Shakespeare in America
Willa Cather wrote in 1894 that William Shakespeare “belongs” to two nations, America and England, a theme that resonates through “Shakespeare in America,” an anthology that traces Shakespeare and his influences in the United States from 1776 to the present.
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“. . . the selections offer something for everybody.”
Even John F. Kennedy once jested that Shakespeare was an American playwright.
Editor James Shapiro, an English professor at Columbia University, says he purposely set out to compile a collection that “focused on imaginative works,” some he considered rare discoveries, others that have never before appeared in print, and a range of surprises.
For instance, we learn that Lieutenant Ulysses S. Grant in 1846 performed the role of Desdemona in Shakespeare’s Othello before U.S. Army troops in Texas. Also intriguing is John Wilkes Booth’s letter to the National Intelligencer newspaper before he assassinated President Abraham Lincoln. The letter was never delivered and was later recreated from memories by another actor who read the letter before destroying it. In the letter, Booth, a Shakespearean actor, said he saw Brutus as his kindred spirit.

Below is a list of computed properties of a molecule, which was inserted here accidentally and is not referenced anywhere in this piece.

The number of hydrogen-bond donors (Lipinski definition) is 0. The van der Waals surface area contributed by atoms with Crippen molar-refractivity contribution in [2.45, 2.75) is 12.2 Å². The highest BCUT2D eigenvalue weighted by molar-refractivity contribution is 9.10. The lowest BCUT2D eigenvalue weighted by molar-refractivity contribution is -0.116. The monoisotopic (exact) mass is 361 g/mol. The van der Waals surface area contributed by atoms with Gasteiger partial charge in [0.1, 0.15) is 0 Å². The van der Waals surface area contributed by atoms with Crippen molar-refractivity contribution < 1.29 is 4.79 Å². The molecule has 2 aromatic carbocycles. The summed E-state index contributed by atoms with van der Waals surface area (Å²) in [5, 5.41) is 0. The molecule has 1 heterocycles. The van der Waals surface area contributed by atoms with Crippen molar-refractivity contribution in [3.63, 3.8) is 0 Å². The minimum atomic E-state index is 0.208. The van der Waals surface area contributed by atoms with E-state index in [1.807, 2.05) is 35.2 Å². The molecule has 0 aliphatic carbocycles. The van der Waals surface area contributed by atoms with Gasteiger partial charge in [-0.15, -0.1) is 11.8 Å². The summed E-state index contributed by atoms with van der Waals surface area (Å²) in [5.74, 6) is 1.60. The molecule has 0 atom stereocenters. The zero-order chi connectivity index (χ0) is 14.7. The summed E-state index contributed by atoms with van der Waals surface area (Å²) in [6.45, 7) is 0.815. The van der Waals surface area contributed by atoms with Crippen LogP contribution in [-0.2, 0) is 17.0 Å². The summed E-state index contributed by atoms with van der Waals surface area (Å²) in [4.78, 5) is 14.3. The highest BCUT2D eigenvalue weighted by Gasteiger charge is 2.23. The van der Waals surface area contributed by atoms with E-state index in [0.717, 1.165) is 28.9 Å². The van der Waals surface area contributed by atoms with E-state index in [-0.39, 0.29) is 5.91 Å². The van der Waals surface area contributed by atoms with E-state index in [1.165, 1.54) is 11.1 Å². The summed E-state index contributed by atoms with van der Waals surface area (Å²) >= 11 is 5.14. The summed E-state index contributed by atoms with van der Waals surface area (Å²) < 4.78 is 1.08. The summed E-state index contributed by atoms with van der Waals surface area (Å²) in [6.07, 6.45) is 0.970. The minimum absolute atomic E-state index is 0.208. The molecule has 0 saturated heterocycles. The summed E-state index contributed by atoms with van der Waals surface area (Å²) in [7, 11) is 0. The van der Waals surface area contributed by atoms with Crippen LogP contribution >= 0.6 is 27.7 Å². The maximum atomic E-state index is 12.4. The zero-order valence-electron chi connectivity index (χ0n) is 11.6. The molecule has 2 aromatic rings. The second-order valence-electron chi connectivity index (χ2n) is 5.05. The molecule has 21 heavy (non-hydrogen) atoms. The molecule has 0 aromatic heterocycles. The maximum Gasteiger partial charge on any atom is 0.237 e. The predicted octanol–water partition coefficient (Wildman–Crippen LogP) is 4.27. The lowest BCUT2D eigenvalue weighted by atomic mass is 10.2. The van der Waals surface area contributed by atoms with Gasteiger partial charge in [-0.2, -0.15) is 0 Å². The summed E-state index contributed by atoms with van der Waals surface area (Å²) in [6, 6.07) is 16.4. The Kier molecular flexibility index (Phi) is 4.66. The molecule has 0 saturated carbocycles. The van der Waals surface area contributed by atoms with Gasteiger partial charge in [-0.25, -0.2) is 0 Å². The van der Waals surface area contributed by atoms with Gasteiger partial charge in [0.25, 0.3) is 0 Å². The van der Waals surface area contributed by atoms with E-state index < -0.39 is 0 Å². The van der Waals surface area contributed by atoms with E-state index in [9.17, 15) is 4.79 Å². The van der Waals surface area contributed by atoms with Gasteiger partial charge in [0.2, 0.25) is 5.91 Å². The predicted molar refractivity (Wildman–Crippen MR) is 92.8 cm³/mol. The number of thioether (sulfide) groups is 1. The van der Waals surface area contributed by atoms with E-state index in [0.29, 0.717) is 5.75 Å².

Most startling is the account of a Shakespeare-related 1849 New York City riot at the Astor Place Opera House when twenty people were killed and hundreds injured. According to witness accounts that appeared in an anonymous pamphlet, two rival actors, one American and the other English, were performing Macbeth at different theaters around the same time. The melee was blamed on “overheated patriotism.”
Shapiro notes that Shakespeare’s works transcended region and class in the nineteenth century because his words were routinely studied in the classroom. Over 122 million copies of Shakespeare-related school readers were sold and 47 million textbooks on him were circulated in the classroom during this time.
The timely release of this anthology during Shakespeare’s 400th birthday is a literary gem for readers, both Shakespearean scholars and causal admirers. The common thread is “Shakespeare in America,” but the selections offer something for everybody, from Woody Allen to a poem from Emily Dickinson along with a parody from Mark Twain.
Reviewer: Kate Padilla